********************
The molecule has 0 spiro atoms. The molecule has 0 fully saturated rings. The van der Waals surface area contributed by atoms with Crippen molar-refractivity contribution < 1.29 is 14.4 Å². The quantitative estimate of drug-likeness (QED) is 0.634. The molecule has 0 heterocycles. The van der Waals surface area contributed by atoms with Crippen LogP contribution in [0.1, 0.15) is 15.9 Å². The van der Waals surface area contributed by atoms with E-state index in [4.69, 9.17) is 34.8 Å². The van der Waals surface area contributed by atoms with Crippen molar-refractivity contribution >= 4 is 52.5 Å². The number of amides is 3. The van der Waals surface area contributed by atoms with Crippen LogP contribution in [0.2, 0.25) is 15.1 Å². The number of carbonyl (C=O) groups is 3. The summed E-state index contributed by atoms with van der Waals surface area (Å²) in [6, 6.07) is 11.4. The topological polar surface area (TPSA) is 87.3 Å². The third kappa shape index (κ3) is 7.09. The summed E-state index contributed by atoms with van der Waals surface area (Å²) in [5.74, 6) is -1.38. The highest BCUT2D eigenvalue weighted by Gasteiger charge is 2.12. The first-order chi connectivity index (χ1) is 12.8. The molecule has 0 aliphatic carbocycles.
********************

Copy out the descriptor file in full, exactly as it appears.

The molecule has 0 spiro atoms. The molecule has 0 fully saturated rings. The van der Waals surface area contributed by atoms with Crippen molar-refractivity contribution < 1.29 is 14.4 Å². The quantitative estimate of drug-likeness (QED) is 0.634. The molecule has 0 heterocycles. The van der Waals surface area contributed by atoms with Crippen LogP contribution in [0.1, 0.15) is 15.9 Å². The van der Waals surface area contributed by atoms with E-state index in [4.69, 9.17) is 34.8 Å². The van der Waals surface area contributed by atoms with Crippen molar-refractivity contribution >= 4 is 52.5 Å². The number of amides is 3. The van der Waals surface area contributed by atoms with Crippen LogP contribution in [0.2, 0.25) is 15.1 Å². The number of carbonyl (C=O) groups is 3. The summed E-state index contributed by atoms with van der Waals surface area (Å²) in [6, 6.07) is 11.4. The topological polar surface area (TPSA) is 87.3 Å². The third kappa shape index (κ3) is 7.09. The summed E-state index contributed by atoms with van der Waals surface area (Å²) in [5.74, 6) is -1.38. The highest BCUT2D eigenvalue weighted by Gasteiger charge is 2.12. The first-order chi connectivity index (χ1) is 12.8. The molecule has 0 aliphatic carbocycles.